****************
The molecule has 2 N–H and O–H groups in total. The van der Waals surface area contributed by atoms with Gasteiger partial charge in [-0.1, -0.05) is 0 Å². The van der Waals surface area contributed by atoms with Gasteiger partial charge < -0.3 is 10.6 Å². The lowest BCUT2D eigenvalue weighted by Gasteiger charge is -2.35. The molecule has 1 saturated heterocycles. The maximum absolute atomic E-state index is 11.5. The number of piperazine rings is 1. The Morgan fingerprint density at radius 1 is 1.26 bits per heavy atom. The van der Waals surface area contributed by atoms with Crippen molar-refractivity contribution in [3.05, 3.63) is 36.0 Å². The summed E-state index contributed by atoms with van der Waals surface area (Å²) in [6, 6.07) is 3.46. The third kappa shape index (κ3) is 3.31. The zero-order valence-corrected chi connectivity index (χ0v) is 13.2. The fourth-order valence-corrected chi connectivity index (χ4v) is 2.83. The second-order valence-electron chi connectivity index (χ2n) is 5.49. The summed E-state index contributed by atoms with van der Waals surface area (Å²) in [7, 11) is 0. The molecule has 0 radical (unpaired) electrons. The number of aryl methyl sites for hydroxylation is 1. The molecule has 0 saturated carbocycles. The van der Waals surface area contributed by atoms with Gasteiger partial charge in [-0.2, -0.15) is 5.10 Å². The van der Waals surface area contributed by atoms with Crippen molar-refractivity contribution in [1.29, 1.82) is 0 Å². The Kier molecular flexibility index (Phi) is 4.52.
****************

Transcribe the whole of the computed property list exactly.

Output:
The molecule has 2 N–H and O–H groups in total. The van der Waals surface area contributed by atoms with Gasteiger partial charge in [-0.1, -0.05) is 0 Å². The van der Waals surface area contributed by atoms with Gasteiger partial charge < -0.3 is 10.6 Å². The lowest BCUT2D eigenvalue weighted by Gasteiger charge is -2.35. The molecule has 1 saturated heterocycles. The maximum absolute atomic E-state index is 11.5. The number of piperazine rings is 1. The Morgan fingerprint density at radius 1 is 1.26 bits per heavy atom. The van der Waals surface area contributed by atoms with Crippen molar-refractivity contribution in [3.05, 3.63) is 36.0 Å². The summed E-state index contributed by atoms with van der Waals surface area (Å²) in [6, 6.07) is 3.46. The third kappa shape index (κ3) is 3.31. The zero-order valence-corrected chi connectivity index (χ0v) is 13.2. The fourth-order valence-corrected chi connectivity index (χ4v) is 2.83. The second-order valence-electron chi connectivity index (χ2n) is 5.49. The summed E-state index contributed by atoms with van der Waals surface area (Å²) in [7, 11) is 0. The molecule has 0 radical (unpaired) electrons. The number of aryl methyl sites for hydroxylation is 1. The molecule has 0 saturated carbocycles. The van der Waals surface area contributed by atoms with Gasteiger partial charge in [-0.2, -0.15) is 5.10 Å². The van der Waals surface area contributed by atoms with Crippen molar-refractivity contribution in [1.29, 1.82) is 0 Å². The Kier molecular flexibility index (Phi) is 4.52.